For a guy hitting well below the Mendoza line, Carlos Santana has remained relatively productive due to his eye at the plate and many fans are giving him a free pass for the bad start due to the “bad luck” theory.
That theory was on display in full force on Sunday afternoon as Santana was robbed of a hit three times.
The “Bad Luck” theory would have been laughed off 20 years ago but it’s become a valid argument for any struggling hitter due to a number of studies showing the shockingly limited degree to which batters can actually control their success aside from avoiding strikeouts and hitting the ball out the park.
For those who aren’t familiar with batting average on balls in play (BABIP), it simply looks at a players batting average once you remove strikeouts and home runs. In theory, everything else comes down to pure luck based on whether or not the ball it hit at, or near, a fielder. And these studies have shown that, on average, 30 percent of all non strikeouts and home runs will result in a hit.
BABIP allows us to easily pick out which of the struggling hitters in the league are due to break out based on the theory that in the long run, their BABIP will even out to around .300. And this is why many fans expect Santana to bounce back.
Entering Monday, Santana has a .167 BABIP, among the worst in the majors. So as the “bad luck” argument goes, if Santana’s BABIP is .167 now and over the course of the season it’s supposed to be close to .300, he’s due for a streak of good luck sooner or later, right?
This argument is partially true, and it’s perfectly reasonable to expect Santana to climb out of his hole based solely on better luck the rest of the way.
But the argument also has it’s flaws.
For starters, BABIP makes no promise of future good luck. It guarantees that a streak of bad luck won’t continue forever, but good luck is never a sure thing. So those who are waiting for Santana’s BABIP to hover around .400 for the next month to make up for the slow start, good luck with that.
Take a look at the 20 players with the worst BABIP through the end of May last season and their BABIP the rest of the year.
Adam Dunn – .161 (through May 31)/.311 (after)
Mike Moustakas – .188/.292
Aaron Hicks – .189/.313
B.J. Upton – .204/.306
Ike Davis – .225/.308
Dan Uggal – .224/.224
Yuniesky Betancourt – .228/.224
J.J. Hardy – .229/.282
David Murphy – .231/.300
Yoenis Cespedes – .235/.292
Ryan Doumit – .236/.304
Miguel Montero – .237/.317
Will Middlebrooks – .237/.287
Ruben Tejada – .238/.287
Jeff Keppinger – .241/.290
Juan Pierre – .243/.295
John Buck – .275/.275
Albert Pujols – .246/.272
Justin Ruggiano – .246/.270
17 of the 20 players saw their BABIP rise significantly from June through September. However, no one posted a BABIP higher than .317 and only six topped the .300 plateau. In other words, even though their April-May BABIP was unfairly low, their June-September BABIP didn’t skyrocket to make up for the bad luck, it simply returned to it’s expected level.
Think of it like flipping a coin. The odds of flipping a coin heads up 10 times in a row is pretty low, but if you’ve already done it nine straight times, the odds of the 10th flip is still 50/50. So even though we expect Santana’s BABIP to be close to .300 over an extended period, just because it’s surprisingly low right now, doesn’t mean an immediate dramatic turnaround is likely.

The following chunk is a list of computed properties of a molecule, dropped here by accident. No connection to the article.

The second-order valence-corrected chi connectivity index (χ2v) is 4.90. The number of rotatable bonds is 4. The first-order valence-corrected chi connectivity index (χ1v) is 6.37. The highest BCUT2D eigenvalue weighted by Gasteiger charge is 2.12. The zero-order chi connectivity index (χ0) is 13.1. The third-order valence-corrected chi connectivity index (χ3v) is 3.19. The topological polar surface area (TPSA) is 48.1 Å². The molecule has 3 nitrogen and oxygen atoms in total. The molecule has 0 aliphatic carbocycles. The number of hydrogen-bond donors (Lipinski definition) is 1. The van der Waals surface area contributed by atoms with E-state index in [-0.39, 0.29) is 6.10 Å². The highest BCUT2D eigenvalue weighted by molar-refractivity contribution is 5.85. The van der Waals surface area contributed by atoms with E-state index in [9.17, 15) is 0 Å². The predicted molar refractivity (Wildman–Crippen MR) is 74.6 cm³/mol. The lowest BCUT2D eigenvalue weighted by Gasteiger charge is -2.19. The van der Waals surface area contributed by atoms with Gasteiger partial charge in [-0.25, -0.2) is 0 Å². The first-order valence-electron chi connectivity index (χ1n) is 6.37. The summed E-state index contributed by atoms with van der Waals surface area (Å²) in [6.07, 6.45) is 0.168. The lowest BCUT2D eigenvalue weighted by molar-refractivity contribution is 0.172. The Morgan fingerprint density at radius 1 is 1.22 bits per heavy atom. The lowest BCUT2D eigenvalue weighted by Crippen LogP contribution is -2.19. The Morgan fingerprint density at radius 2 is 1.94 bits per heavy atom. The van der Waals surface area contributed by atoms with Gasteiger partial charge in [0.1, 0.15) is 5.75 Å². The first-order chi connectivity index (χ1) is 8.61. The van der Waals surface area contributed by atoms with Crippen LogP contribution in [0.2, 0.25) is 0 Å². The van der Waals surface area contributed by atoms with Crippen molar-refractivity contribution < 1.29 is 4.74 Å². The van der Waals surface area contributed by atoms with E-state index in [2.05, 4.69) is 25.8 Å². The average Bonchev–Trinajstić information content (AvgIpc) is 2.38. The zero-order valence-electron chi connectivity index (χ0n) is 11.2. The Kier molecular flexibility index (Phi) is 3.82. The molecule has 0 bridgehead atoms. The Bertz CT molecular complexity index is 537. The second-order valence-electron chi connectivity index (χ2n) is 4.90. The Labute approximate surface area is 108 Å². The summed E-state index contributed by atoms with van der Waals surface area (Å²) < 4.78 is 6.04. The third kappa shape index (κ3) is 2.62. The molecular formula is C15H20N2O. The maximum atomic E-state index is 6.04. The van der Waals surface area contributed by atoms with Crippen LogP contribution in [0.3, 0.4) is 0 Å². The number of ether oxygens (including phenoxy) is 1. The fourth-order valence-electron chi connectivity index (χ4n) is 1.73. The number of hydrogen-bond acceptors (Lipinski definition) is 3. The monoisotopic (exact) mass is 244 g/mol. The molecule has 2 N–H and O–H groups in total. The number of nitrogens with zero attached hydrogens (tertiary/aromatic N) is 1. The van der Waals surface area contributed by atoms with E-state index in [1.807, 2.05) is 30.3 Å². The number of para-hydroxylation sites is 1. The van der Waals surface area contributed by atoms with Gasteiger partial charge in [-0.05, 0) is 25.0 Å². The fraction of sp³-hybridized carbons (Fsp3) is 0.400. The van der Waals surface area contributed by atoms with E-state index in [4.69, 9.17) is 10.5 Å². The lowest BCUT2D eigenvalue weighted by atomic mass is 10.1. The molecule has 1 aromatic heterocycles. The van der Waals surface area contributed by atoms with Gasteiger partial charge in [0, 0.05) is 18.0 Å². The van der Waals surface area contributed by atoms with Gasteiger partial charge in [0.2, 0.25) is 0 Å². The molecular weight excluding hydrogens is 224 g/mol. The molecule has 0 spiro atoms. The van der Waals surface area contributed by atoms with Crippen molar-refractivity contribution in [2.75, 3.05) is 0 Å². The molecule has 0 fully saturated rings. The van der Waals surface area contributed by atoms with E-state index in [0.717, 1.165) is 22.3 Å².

The other issue with the “Bad Luck” theory is the fact that Santana isn’t a .300 BABIP hitter.
While the league average is historically around .300, there are hitters who perform above and below that mark. Ichiro Suzuki is perhaps the most famous recent exception to the rule due to his exceptional bat control (his .331 BABIP through his first 10 seasons was no fluke). Tony Gwynn and his .341 career BABIP is another great example.
Entering this season, Santana’s career BABIP was .281, and that includes a large enough sample size that it’s reasonable to believe he’ll never be a .300 BABIP hitter, which leads me to the next argument against the “Bad Luck” theory.
Carlos Santana is one of the most shifted-against hitters in baseball, especially against right-handed pitching. And the defensive approach has destroyed his BABIP.
|1. Pedro Alvarez (PIT)||253||.103|
|2. Carlos Santana (CLE)||291||.107|
|3. Casey Kotchman (MIA)||248||.113|
|4. Ryan Howard (PHI)||235||.115|
|5. Prince Fielder (TEX)||268||.119|
Santana has a career .107 BABIP when pulling ground balls as a left-handed batter – the second worst rate in the majors since 2010 (see chart on right).
That may seem like an overly specific split to be concerned with, but when the results are so poor it ends up having a dramatic impact on Santana’s overall performance.
So far this season Santana is 2-29 when he pulls a groundball against a right-handed pitcher (.069 BABIP). And given the rate that he’s shifted against, it’s not realistic to expect a dramatic increase in that performance.
Based on these stats – and the fact that teams are using shifts at a record rate this year – it’s reasonable to expect Santana’s BABIP to fall below his career average this season.
So will Santana turn it around? Yes, of course he will. He isn’t a .150 hitter and he didn’t just morph into Russell Branyan during the offseason. But the “Bad Luck” theory will only take him so far. Santana’s BABIP isn’t going to stay below .200 and, as a result, his overall average will eventually climb about the Mendoza line also. But he isn’t going to turn into Victor Martinez all of a sudden either.